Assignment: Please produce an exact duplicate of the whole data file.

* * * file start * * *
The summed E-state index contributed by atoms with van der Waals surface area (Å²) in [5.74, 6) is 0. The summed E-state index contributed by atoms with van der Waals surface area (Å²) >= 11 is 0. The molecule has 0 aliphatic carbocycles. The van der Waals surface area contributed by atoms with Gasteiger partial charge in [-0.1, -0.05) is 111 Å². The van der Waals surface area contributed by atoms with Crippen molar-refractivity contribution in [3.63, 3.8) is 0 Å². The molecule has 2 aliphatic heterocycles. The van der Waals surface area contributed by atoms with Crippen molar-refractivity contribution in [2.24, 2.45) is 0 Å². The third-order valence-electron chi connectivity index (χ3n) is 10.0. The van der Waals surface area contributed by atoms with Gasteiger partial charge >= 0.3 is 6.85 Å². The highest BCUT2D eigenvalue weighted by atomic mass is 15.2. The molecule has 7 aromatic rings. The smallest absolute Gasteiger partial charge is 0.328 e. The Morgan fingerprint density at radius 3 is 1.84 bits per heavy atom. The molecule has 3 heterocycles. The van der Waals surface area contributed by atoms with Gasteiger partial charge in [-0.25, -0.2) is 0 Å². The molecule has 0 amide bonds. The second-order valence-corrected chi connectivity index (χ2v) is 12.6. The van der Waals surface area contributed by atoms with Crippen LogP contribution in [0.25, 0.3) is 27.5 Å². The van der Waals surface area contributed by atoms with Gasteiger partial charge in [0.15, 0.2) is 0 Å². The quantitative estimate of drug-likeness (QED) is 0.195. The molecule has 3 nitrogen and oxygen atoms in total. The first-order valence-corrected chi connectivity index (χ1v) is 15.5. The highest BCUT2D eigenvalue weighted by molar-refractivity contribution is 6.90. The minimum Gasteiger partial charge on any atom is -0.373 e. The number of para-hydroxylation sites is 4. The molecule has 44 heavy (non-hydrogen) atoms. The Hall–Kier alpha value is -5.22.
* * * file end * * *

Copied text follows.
The summed E-state index contributed by atoms with van der Waals surface area (Å²) in [5.74, 6) is 0. The summed E-state index contributed by atoms with van der Waals surface area (Å²) >= 11 is 0. The molecule has 0 aliphatic carbocycles. The van der Waals surface area contributed by atoms with Gasteiger partial charge in [-0.1, -0.05) is 111 Å². The van der Waals surface area contributed by atoms with Crippen molar-refractivity contribution in [3.63, 3.8) is 0 Å². The molecule has 2 aliphatic heterocycles. The van der Waals surface area contributed by atoms with Crippen molar-refractivity contribution in [2.24, 2.45) is 0 Å². The third-order valence-electron chi connectivity index (χ3n) is 10.0. The van der Waals surface area contributed by atoms with Gasteiger partial charge >= 0.3 is 6.85 Å². The highest BCUT2D eigenvalue weighted by atomic mass is 15.2. The molecule has 7 aromatic rings. The smallest absolute Gasteiger partial charge is 0.328 e. The Morgan fingerprint density at radius 3 is 1.84 bits per heavy atom. The molecule has 3 heterocycles. The van der Waals surface area contributed by atoms with Gasteiger partial charge in [-0.25, -0.2) is 0 Å². The molecule has 0 amide bonds. The second-order valence-corrected chi connectivity index (χ2v) is 12.6. The van der Waals surface area contributed by atoms with Crippen LogP contribution in [0.25, 0.3) is 27.5 Å². The van der Waals surface area contributed by atoms with Gasteiger partial charge in [0.15, 0.2) is 0 Å². The quantitative estimate of drug-likeness (QED) is 0.195. The molecule has 3 nitrogen and oxygen atoms in total. The first-order valence-corrected chi connectivity index (χ1v) is 15.5. The highest BCUT2D eigenvalue weighted by molar-refractivity contribution is 6.90. The minimum Gasteiger partial charge on any atom is -0.373 e. The number of para-hydroxylation sites is 4. The molecule has 44 heavy (non-hydrogen) atoms. The Hall–Kier alpha value is -5.22.